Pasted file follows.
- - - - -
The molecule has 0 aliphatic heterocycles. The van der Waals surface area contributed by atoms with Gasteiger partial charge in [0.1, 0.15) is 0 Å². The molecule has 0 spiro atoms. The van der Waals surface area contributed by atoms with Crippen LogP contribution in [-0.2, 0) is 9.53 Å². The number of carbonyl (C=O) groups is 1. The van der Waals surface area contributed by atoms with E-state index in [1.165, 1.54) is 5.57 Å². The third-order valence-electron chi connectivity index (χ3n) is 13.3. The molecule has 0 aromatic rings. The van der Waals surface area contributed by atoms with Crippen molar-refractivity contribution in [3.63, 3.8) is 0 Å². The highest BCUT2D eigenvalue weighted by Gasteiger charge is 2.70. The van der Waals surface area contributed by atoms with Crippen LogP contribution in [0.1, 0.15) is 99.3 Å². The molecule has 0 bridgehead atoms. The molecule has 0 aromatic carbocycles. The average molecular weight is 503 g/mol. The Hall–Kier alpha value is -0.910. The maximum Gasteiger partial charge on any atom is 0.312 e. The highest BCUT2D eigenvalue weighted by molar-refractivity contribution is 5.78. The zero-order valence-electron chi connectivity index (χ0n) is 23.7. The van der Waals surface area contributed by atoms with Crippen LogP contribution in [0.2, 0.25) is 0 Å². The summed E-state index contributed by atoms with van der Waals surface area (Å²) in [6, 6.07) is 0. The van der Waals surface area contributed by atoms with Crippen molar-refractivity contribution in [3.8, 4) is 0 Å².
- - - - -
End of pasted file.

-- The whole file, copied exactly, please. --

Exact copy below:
The molecule has 0 aliphatic heterocycles. The van der Waals surface area contributed by atoms with Gasteiger partial charge in [0.1, 0.15) is 0 Å². The molecule has 0 spiro atoms. The van der Waals surface area contributed by atoms with Crippen LogP contribution in [-0.2, 0) is 9.53 Å². The number of carbonyl (C=O) groups is 1. The van der Waals surface area contributed by atoms with E-state index in [1.165, 1.54) is 5.57 Å². The third-order valence-electron chi connectivity index (χ3n) is 13.3. The molecule has 0 aromatic rings. The van der Waals surface area contributed by atoms with Crippen molar-refractivity contribution in [3.63, 3.8) is 0 Å². The highest BCUT2D eigenvalue weighted by Gasteiger charge is 2.70. The van der Waals surface area contributed by atoms with Crippen LogP contribution in [0.1, 0.15) is 99.3 Å². The molecule has 0 bridgehead atoms. The molecule has 0 aromatic carbocycles. The average molecular weight is 503 g/mol. The Hall–Kier alpha value is -0.910. The maximum Gasteiger partial charge on any atom is 0.312 e. The highest BCUT2D eigenvalue weighted by molar-refractivity contribution is 5.78. The zero-order valence-electron chi connectivity index (χ0n) is 23.7. The van der Waals surface area contributed by atoms with Crippen LogP contribution in [0.2, 0.25) is 0 Å². The summed E-state index contributed by atoms with van der Waals surface area (Å²) in [6, 6.07) is 0. The van der Waals surface area contributed by atoms with Crippen molar-refractivity contribution in [3.8, 4) is 0 Å².